Sir Tony Blair’s critics have called for the former Prime Minister to forfeit his knighthood, claiming that declassified documents show he was “determined to take military action in Iraq”.
MPs have heard the ex-PM’s January 2022 knighthood – which he received for his services as PM from 1997 to 2007 – is “an insult to every single life lost” in the war he backed in 2003.
Speaking in a debate at the House of Commons today, Neale Hanvey, the Scottish Alba MP for Kirkcaldy and Cowdenbeath, claimed documents declassified in 1998 show he was determined to send British troops to the Middle East.
Mr Hanvey highlighted passages in the documents in which it was suggested by lawyers that the move would break international laws.
He claimed the then PM “prosecuted two wars against lawful advice and instruction”, and that his knighthood “should be withdrawn forthwith”.
READ MORE: Adele says former PM Sir Tony Blair and Iraq war influenced one of her hits
Speaking in the House of Commons this afternoon, Mr Hanvey highlighted passages from a 900-page document regarding the decision-making in the lead-up to Operation Desert Fox – the four-day joint bombing campaign by the US and UK in 1998.
He said the documents included entries showing that Foreign Office officials had advised him the only justification for deploying British servicemen to Iraq was that the UN Security Council had authorised the move.
Mr Hanvey added that the documents later revealed then Solicitor General for England and Wales, Lord Falconer, had warned lawyers had “argued very strongly that it would be the first time since 1956 that the UK had used force without the backing of the Security Council resolution”.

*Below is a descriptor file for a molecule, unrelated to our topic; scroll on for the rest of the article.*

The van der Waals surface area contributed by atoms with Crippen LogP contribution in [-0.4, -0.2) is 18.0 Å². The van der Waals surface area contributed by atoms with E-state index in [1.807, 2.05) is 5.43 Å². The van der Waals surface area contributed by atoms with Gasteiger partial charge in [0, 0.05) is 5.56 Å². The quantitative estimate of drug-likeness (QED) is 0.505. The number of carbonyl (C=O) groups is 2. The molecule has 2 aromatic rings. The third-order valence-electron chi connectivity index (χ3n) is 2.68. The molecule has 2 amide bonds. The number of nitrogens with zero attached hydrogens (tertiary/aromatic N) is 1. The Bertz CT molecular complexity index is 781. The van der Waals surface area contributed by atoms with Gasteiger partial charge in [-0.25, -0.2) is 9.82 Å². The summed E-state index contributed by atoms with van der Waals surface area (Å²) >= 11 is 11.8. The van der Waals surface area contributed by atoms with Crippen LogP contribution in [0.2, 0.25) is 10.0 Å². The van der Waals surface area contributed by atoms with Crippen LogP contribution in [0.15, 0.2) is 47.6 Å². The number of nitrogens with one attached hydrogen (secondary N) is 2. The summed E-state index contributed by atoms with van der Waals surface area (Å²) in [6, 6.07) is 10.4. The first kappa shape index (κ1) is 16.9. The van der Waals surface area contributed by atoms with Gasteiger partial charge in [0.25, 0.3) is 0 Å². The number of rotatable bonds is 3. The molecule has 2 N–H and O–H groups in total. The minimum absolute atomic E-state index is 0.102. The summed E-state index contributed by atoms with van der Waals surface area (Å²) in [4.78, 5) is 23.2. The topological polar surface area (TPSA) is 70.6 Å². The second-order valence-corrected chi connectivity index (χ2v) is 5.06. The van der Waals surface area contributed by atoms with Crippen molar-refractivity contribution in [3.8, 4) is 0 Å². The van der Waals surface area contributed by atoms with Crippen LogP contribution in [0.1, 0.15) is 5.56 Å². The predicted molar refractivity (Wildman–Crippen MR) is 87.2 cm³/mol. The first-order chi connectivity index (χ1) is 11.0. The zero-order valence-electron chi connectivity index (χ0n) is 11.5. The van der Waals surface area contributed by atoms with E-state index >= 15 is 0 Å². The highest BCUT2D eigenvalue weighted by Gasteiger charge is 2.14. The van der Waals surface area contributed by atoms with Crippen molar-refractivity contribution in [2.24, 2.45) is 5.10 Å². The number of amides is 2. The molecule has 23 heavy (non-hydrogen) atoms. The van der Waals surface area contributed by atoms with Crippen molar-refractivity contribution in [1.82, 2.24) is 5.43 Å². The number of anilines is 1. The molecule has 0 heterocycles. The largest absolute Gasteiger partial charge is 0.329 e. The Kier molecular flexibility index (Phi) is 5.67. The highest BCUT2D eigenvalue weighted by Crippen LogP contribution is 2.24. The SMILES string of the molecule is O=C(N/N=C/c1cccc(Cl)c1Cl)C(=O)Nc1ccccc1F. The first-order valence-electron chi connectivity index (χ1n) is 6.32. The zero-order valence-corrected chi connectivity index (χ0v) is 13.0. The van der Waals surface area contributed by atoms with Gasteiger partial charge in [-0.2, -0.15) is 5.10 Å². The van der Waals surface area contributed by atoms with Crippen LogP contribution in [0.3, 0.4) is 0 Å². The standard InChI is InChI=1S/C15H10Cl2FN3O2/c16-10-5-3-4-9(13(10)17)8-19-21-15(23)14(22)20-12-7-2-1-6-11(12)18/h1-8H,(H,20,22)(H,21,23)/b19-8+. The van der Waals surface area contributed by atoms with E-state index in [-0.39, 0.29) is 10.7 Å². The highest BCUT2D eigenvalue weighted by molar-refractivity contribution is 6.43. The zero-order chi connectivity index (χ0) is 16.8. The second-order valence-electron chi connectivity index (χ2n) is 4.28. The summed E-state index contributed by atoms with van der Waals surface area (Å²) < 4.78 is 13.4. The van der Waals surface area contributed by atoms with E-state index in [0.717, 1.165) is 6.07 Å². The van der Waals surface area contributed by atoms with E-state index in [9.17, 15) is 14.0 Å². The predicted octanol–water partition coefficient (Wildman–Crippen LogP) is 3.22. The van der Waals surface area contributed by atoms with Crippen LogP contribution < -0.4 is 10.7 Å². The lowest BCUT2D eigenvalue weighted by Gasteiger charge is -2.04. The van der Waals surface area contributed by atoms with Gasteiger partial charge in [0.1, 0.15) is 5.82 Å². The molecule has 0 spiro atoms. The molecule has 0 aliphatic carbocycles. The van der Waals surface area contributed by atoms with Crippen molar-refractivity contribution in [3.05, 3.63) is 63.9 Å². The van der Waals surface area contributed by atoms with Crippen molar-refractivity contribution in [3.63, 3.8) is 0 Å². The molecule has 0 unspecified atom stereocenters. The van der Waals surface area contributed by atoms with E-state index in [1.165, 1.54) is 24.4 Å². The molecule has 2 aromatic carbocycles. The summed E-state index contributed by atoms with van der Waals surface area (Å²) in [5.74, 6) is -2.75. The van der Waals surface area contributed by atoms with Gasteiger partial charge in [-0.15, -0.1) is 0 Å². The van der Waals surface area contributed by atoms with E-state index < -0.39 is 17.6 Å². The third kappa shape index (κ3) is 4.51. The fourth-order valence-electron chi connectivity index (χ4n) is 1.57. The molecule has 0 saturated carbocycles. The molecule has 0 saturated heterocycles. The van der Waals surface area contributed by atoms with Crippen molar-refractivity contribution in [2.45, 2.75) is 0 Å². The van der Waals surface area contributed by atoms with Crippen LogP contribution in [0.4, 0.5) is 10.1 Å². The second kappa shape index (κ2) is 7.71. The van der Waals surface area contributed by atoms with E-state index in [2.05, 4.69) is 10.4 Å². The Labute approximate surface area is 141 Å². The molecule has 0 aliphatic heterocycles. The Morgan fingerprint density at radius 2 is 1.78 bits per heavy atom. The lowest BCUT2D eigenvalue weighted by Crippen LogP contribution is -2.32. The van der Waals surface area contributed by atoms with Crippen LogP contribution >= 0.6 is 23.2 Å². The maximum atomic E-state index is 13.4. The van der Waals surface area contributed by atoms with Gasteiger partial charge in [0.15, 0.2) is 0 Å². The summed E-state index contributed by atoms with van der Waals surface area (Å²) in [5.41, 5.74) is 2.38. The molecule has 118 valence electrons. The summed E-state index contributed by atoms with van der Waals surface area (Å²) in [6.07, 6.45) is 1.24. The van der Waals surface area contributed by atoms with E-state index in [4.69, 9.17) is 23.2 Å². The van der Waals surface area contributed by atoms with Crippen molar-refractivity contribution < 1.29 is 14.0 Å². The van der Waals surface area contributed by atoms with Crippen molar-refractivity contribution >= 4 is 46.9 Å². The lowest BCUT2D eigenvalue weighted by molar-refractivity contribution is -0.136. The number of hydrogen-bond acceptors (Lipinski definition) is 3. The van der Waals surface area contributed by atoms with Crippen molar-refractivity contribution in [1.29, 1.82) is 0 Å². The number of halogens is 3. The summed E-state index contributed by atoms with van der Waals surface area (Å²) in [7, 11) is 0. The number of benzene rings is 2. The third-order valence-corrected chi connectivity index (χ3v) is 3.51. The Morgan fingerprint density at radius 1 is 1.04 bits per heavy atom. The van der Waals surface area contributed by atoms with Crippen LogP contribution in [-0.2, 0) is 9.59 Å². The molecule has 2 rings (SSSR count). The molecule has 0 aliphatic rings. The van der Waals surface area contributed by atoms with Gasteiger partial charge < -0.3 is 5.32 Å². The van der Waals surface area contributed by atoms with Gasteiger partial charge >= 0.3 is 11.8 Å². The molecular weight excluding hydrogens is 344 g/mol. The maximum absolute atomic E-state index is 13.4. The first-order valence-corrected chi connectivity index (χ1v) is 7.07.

Lord Falconer had allegedly added some lawyers may resign, fearing they would be told to implement decisions “they believed were incompatible with international law”.
Steve Bray will be bellowing his support for Brexit with this shock scenario[COMMENT]
Keir Starmer won’t need to give Tony Blair a job – he’ll be the real PM[ANALYSIS]
Lee Anderson blasts Tony Blair bid for new Middle East peace job[REPORT]
Discussing the documents, Declassified UK concluded there was “a de facto acknowledgement that the threshold demanded by Britain’s legal advisers—new Security Council authorisation—had not been met”.
Mr Hanvey said the documents show he “was determined to take military action against Saddam Hussein in 1998 against explicit advice and in the absence of sound legal arguments or justification”.
And he added they make it clear that Sir Tony “misled Parliament” when he told the House of Commons the UK would take military action on December 17, 1998.
Speaking at the time, he said: “I have no doubt that we have the proper legal authority, as it is contained in successive Security Council resolution documents.”
Mr Hanvey dubbed the former PM’s knighthood “an insult to every single life lost” and called for it to be “withdrawn forthwith and a path to full justice secured”.
- Support fearless journalism
- Read The Daily Express online, advert free
- Get super-fast page loading
He added: “Governments should not lie to go to war, and the truth must now be told.”
Following the 2016 Chilcot inquiry, which examined the UK’s involvement in Iraq between 2001 and 2009, the former PM denied misleading the country.
He said: “I did not mislead this country. I made the decision in good faith and I believe it is better we took that decision. I acknowledge the mistakes and accept responsibility for them.
“What I cannot and will not do is say we took the wrong decision … As this report makes clear, there were no lies, there was no deceit.”
Express.co.uk has contacted Sir Tony’s representatives for comment.
Source: Read Full Article